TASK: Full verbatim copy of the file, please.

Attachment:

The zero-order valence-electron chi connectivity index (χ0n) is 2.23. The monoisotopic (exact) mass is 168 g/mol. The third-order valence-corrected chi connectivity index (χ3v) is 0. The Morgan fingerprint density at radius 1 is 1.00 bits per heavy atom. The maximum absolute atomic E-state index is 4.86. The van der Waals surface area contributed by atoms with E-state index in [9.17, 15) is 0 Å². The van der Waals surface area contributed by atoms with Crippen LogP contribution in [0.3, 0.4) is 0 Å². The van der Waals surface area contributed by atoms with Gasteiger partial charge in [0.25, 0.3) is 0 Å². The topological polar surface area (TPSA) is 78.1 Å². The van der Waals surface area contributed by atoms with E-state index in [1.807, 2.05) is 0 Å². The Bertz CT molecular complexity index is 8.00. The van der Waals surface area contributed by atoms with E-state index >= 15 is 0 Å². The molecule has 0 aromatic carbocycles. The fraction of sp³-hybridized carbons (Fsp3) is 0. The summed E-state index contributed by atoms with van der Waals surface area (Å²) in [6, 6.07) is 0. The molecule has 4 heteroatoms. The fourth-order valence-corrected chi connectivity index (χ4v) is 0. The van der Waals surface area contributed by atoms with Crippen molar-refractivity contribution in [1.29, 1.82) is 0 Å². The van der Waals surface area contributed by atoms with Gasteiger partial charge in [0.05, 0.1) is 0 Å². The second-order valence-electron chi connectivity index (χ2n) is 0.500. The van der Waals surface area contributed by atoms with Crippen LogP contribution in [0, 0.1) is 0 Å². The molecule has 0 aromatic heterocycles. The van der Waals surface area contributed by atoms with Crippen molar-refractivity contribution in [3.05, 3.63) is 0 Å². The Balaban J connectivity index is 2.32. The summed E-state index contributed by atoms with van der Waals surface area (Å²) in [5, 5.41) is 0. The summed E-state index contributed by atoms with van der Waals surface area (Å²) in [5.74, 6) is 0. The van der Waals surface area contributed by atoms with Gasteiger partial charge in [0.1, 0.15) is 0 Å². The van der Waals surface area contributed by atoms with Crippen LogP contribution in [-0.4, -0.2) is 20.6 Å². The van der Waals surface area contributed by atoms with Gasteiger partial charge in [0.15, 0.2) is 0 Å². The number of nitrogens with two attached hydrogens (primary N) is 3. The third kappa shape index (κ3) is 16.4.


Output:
The zero-order valence-electron chi connectivity index (χ0n) is 2.23. The monoisotopic (exact) mass is 168 g/mol. The third-order valence-corrected chi connectivity index (χ3v) is 0. The Morgan fingerprint density at radius 1 is 1.00 bits per heavy atom. The maximum absolute atomic E-state index is 4.86. The van der Waals surface area contributed by atoms with E-state index in [9.17, 15) is 0 Å². The van der Waals surface area contributed by atoms with Crippen LogP contribution in [0.3, 0.4) is 0 Å². The van der Waals surface area contributed by atoms with Gasteiger partial charge in [0.25, 0.3) is 0 Å². The topological polar surface area (TPSA) is 78.1 Å². The van der Waals surface area contributed by atoms with E-state index in [1.807, 2.05) is 0 Å². The Bertz CT molecular complexity index is 8.00. The van der Waals surface area contributed by atoms with E-state index >= 15 is 0 Å². The molecule has 0 aromatic carbocycles. The fraction of sp³-hybridized carbons (Fsp3) is 0. The summed E-state index contributed by atoms with van der Waals surface area (Å²) in [6, 6.07) is 0. The molecule has 4 heteroatoms. The fourth-order valence-corrected chi connectivity index (χ4v) is 0. The van der Waals surface area contributed by atoms with Crippen molar-refractivity contribution in [1.29, 1.82) is 0 Å². The van der Waals surface area contributed by atoms with Gasteiger partial charge in [0.05, 0.1) is 0 Å². The second-order valence-electron chi connectivity index (χ2n) is 0.500. The van der Waals surface area contributed by atoms with Crippen LogP contribution in [0, 0.1) is 0 Å². The molecule has 0 aromatic heterocycles. The van der Waals surface area contributed by atoms with Crippen molar-refractivity contribution in [3.05, 3.63) is 0 Å². The Balaban J connectivity index is 2.32. The summed E-state index contributed by atoms with van der Waals surface area (Å²) in [5, 5.41) is 0. The summed E-state index contributed by atoms with van der Waals surface area (Å²) in [5.74, 6) is 0. The van der Waals surface area contributed by atoms with Gasteiger partial charge in [0.1, 0.15) is 0 Å². The van der Waals surface area contributed by atoms with Crippen LogP contribution in [-0.4, -0.2) is 20.6 Å². The van der Waals surface area contributed by atoms with Gasteiger partial charge in [0.15, 0.2) is 0 Å². The number of nitrogens with two attached hydrogens (primary N) is 3. The third kappa shape index (κ3) is 16.4.